Stage 2:preview: Look for Domo in Antwerp

Warm sunshine, a favorable breeze and a completely flat stage Monday are all the ingredients needed for a stage of record speed. And for Tour stages longer than 200km that means the 48.764 kph average of 1998’s stage of 205.5km from Tarascon to Le Cap d’Agde won by Tom Steels. The absolute Tour stage record speed is the 50.355 kph set by Mario Cipollini on the 194.5km stage from Laval to Blois in 1999. Cipollini is, unfortunately, not at this year’s Tour, but Steels is. Ordinarily, Mapei-Quick Step’s big Belgian would be the favorite to win Monday in his own country, but on Sunday he showed

By John Wilcockson

Warm sunshine, a favorable breeze and a completely flat stage Monday are all the ingredients needed for a stage of record speed. And for Tour stages longer than 200km that means the 48.764 kph average of 1998’s stage of 205.5km from Tarascon to Le Cap d’Agde won by Tom Steels. The absolute Tour stage record speed is the 50.355 kph set by Mario Cipollini on the 194.5km stage from Laval to Blois in 1999.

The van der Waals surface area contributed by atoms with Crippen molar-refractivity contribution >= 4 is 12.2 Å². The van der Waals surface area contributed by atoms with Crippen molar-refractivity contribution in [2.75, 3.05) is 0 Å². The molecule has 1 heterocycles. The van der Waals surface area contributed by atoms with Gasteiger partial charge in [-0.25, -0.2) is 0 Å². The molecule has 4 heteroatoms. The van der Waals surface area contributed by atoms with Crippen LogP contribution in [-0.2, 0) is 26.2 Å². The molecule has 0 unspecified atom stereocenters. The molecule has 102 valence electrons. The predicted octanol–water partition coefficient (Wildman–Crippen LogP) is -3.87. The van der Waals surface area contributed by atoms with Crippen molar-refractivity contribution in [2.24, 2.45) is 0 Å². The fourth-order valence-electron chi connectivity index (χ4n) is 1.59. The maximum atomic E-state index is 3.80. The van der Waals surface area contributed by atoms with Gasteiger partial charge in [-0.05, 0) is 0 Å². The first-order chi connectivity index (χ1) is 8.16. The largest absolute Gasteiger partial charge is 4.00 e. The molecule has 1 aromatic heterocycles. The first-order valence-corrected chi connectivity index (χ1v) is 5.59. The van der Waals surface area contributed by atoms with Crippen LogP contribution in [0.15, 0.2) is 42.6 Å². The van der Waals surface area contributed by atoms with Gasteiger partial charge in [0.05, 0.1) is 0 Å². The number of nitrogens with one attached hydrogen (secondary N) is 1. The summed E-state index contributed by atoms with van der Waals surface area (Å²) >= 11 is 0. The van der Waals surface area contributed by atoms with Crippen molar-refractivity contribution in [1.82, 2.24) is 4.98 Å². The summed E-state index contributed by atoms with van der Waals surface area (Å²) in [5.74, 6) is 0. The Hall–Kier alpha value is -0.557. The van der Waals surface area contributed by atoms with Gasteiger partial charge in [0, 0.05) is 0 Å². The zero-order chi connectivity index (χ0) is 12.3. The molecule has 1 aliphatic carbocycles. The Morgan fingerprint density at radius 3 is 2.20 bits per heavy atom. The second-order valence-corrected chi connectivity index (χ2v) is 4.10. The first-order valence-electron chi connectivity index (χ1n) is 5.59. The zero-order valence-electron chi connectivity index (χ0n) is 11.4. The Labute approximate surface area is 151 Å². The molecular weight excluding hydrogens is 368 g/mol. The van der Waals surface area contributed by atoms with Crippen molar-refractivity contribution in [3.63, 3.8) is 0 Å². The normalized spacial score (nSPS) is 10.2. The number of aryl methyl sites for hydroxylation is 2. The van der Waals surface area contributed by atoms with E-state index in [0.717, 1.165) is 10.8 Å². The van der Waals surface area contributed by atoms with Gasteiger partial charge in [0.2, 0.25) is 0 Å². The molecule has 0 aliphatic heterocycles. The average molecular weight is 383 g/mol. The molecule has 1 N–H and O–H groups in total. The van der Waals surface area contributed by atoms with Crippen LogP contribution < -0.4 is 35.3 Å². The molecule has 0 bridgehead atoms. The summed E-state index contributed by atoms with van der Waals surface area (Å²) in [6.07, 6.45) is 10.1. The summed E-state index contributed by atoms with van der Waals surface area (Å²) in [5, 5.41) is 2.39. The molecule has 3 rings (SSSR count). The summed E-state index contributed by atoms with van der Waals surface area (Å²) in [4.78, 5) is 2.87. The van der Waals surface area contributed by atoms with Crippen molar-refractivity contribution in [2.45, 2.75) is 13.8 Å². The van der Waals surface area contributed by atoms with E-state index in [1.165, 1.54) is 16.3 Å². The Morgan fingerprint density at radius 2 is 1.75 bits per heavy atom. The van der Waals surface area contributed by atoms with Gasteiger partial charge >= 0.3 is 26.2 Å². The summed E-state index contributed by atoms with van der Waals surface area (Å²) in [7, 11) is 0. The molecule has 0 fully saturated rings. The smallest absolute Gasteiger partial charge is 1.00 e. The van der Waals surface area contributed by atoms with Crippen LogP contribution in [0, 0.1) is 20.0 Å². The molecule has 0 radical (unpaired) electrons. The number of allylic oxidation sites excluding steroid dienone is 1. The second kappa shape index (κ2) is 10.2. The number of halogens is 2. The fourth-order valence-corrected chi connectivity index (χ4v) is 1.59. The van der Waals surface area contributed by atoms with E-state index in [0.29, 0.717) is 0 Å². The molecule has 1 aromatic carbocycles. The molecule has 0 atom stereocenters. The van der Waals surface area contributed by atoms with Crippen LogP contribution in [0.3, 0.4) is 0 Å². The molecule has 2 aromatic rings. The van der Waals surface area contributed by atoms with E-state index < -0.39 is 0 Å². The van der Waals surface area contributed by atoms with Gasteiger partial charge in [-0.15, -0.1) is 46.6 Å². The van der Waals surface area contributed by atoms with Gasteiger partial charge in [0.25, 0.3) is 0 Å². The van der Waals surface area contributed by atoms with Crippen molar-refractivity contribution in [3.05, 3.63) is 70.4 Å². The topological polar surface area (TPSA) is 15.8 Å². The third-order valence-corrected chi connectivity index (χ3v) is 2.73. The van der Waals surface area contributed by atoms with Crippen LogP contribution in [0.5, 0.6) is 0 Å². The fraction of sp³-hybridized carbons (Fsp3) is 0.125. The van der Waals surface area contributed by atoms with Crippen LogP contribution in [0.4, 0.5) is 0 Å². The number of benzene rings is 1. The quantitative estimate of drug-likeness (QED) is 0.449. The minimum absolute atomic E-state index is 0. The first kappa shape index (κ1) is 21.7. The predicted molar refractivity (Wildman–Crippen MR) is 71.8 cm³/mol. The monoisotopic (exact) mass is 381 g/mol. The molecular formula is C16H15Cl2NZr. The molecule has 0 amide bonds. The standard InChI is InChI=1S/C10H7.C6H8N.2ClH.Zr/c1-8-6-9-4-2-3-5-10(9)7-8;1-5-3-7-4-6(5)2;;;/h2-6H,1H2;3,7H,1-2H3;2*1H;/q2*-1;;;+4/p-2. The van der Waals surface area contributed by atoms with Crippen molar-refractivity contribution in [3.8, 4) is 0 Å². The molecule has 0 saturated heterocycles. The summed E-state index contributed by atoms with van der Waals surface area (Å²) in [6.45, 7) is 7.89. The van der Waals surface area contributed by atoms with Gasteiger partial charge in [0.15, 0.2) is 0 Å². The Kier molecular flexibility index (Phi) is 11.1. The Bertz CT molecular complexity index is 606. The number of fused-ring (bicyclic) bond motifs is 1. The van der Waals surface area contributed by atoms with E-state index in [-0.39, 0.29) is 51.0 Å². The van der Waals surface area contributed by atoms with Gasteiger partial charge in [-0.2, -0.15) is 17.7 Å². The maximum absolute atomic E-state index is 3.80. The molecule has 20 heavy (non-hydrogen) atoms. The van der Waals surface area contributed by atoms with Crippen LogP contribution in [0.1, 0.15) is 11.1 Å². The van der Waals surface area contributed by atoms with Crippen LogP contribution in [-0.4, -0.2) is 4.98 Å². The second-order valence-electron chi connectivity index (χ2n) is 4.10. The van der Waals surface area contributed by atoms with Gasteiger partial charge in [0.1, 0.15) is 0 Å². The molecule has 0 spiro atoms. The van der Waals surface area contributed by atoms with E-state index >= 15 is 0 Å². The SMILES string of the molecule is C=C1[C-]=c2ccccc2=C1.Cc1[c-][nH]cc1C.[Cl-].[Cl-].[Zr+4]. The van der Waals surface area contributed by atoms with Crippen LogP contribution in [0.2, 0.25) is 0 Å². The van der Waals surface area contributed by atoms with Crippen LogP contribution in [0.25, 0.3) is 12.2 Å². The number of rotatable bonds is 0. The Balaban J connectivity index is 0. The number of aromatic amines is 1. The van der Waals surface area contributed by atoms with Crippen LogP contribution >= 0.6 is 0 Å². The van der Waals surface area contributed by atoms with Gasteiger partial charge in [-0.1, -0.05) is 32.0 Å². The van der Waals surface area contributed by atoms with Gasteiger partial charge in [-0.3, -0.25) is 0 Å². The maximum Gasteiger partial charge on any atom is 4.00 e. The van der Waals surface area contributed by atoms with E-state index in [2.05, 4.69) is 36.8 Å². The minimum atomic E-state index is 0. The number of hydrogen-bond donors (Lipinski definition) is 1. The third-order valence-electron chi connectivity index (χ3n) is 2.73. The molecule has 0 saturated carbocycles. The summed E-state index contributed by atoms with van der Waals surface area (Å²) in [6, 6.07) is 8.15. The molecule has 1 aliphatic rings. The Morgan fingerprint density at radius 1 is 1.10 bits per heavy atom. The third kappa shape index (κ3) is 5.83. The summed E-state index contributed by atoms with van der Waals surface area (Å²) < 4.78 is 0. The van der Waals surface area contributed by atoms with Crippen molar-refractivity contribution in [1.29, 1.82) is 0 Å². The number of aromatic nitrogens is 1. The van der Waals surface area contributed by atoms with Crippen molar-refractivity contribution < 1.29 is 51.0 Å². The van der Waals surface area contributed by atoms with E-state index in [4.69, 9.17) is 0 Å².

Cipollini is, unfortunately, not at this year’s Tour, but Steels is. Ordinarily, Mapei-Quick Step’s big Belgian would be the favorite to win Monday in his own country, but on Sunday he showed some weaknesses on the hills, and came in 5:45 down.

The question is: Has Steels fully recovered from the chronic fatigue syndrome that kept him from racing in the spring? If he has -– and he did win a stage of May’s Tour of Germany -– then expect to see the Mapei train in action as they head for the fast finish in Antwerp. If not, then expect Erik Zabel to win again, although the long, flat finish is not ideally suited to the Telekom sprinter’s best qualities.

Jaan Kirsipuu, with the carrot of taking over Christophe Moreau’s yellow jersey, will be in the mix. But the most likely scenario on this 220.5km stage from Calais (2km longer than scheduled because of road work on a section of the course in Belgium) is a perfect team showing by Domo-Farm Frites, ready to set up Sunday’s runner-up Romans Vainsteins for the win.

DETAILS OF STAGE 2: Calais to Antwerp, 220.5km.

Intermediate sprints at Dunkirk (41km), Knesselare (133km) and Stekene (186km). No climbs.